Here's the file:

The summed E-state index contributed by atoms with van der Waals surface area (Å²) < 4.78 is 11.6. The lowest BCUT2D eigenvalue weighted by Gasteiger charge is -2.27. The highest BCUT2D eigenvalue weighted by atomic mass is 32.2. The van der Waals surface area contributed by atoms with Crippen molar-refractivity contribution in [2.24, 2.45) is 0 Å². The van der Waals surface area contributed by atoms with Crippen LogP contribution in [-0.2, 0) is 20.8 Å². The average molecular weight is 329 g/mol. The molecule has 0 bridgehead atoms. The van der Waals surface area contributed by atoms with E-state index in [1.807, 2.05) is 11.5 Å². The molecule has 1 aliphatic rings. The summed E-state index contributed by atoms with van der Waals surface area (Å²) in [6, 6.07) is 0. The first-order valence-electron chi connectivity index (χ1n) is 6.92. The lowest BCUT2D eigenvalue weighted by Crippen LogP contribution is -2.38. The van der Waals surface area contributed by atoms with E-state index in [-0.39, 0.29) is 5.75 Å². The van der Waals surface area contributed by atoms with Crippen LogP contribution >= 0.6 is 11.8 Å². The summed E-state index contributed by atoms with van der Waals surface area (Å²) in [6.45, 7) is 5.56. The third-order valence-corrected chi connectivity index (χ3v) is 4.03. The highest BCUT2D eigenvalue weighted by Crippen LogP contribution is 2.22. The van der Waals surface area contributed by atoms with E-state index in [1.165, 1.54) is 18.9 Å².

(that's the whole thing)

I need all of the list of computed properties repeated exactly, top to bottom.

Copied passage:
The summed E-state index contributed by atoms with van der Waals surface area (Å²) < 4.78 is 11.6. The lowest BCUT2D eigenvalue weighted by Gasteiger charge is -2.27. The highest BCUT2D eigenvalue weighted by atomic mass is 32.2. The van der Waals surface area contributed by atoms with Crippen molar-refractivity contribution in [2.24, 2.45) is 0 Å². The van der Waals surface area contributed by atoms with Crippen LogP contribution in [-0.2, 0) is 20.8 Å². The average molecular weight is 329 g/mol. The molecule has 0 bridgehead atoms. The van der Waals surface area contributed by atoms with E-state index in [1.807, 2.05) is 11.5 Å². The molecule has 1 aliphatic rings. The summed E-state index contributed by atoms with van der Waals surface area (Å²) in [6, 6.07) is 0. The first-order valence-electron chi connectivity index (χ1n) is 6.92. The lowest BCUT2D eigenvalue weighted by Crippen LogP contribution is -2.38. The van der Waals surface area contributed by atoms with E-state index in [-0.39, 0.29) is 5.75 Å². The van der Waals surface area contributed by atoms with Crippen LogP contribution >= 0.6 is 11.8 Å². The summed E-state index contributed by atoms with van der Waals surface area (Å²) in [6.45, 7) is 5.56. The third-order valence-corrected chi connectivity index (χ3v) is 4.03. The highest BCUT2D eigenvalue weighted by Crippen LogP contribution is 2.22. The van der Waals surface area contributed by atoms with E-state index in [1.165, 1.54) is 18.9 Å².